“No remote-control centre existed for the Larisa-Thessaloniki line […] we never understood what project he would inaugurate”, Genidounias said.

He added that from September 2021 to October 2022, his association had sent three legal notices to the government warning them about the lack of safety in trains.

“The government replied that we are spreading lies and fake news”, he noted.

Greek ministers mocked railway workers’ warning about train tragedy

Greek railway workers had warned for years the Greek government about the increased possibility of a train accident. But these warnings were denounced as “groundless” by ministers who even replied ironically, according to new videos published on social media.

A risky ‘exchange’

Meanwhile, in 2019 the Greek government signed an MoU with TrainOSE, a private railway company which currently operates passenger and freight trains on OSE lines.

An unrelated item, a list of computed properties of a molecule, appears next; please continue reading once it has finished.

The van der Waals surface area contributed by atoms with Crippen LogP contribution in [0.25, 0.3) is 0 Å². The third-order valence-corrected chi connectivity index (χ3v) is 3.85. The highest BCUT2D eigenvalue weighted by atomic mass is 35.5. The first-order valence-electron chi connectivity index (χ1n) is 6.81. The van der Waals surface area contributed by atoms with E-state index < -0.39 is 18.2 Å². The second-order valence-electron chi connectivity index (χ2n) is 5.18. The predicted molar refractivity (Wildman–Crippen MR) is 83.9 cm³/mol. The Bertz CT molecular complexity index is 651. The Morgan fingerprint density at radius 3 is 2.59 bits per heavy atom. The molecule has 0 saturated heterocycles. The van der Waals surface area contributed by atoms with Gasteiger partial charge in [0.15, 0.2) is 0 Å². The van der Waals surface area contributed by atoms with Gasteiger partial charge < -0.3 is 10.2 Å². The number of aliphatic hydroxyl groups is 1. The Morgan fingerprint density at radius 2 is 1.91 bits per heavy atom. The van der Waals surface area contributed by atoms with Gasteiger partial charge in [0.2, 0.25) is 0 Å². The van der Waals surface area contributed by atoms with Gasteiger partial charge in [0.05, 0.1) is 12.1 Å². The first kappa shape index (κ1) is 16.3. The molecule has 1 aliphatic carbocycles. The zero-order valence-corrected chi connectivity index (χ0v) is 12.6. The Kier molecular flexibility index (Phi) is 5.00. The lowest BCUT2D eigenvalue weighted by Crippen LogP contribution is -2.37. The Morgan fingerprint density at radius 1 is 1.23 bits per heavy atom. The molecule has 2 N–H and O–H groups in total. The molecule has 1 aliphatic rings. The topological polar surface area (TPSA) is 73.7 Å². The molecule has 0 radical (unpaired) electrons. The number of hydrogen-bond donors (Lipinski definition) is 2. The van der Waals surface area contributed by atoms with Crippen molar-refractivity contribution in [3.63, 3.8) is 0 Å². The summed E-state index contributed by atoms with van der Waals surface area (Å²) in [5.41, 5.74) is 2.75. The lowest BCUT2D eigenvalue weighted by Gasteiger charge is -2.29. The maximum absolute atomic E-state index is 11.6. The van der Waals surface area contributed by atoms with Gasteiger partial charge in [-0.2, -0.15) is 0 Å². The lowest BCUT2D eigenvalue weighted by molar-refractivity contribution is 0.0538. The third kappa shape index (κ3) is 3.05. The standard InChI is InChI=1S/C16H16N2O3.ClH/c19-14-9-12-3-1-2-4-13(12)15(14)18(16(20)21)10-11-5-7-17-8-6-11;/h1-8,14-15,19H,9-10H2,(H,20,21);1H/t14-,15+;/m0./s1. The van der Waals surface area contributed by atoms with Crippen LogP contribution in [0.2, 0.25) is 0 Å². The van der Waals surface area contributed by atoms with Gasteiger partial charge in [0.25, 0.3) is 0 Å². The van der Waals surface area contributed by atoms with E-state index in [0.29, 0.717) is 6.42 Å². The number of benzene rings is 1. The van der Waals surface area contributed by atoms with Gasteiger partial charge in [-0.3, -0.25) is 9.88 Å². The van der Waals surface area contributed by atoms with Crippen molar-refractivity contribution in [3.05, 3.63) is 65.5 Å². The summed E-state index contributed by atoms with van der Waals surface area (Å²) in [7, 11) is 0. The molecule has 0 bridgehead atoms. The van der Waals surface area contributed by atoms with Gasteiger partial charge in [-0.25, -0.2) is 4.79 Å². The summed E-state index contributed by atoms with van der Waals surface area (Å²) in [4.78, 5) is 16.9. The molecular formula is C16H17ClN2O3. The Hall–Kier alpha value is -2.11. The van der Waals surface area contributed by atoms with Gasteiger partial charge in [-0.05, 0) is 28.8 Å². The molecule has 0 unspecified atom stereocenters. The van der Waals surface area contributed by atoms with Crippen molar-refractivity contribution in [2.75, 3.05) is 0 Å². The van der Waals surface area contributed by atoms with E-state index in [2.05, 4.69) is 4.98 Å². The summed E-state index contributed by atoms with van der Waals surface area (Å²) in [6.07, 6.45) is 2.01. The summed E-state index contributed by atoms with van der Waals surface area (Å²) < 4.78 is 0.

According to the MoU, TrainOSE would invest €750 million in new wagons and digital upgrades of the network. In exchange, the government was responsible for completing safety systems for the company to increase itineraries.

In late 2020, TrainOSE sent the government a draft contract in line with the MoU deal, but the government postponed the signature due to the pandemic.

It seems that further talks took place in the meantime, and in the summer of 2022, the government brought to the Greek House the contract, which reduced the company’s necessary investments to €150 million and the government got rid of its responsibility to complete safety systems’ upgrade.

The Syriza opposition described the final deal as a “criminal exchange”.

EURACTIV contacted the government on Sunday to get a comment on the Greek prime minister’s scheduled visit to the inexistent remote-control centre and why the deal with TrainOSE was significantly downgraded.

The story will be updated once the Greek government’s replies are available.

Meanwhile, new Transport Minister Giorgos Gerapetritis announced last week that the new plan is to have all safety systems in place by mid-September.

(Sarantis Michalopoulos – Edited by Alice Taylor | EURACTIV.com)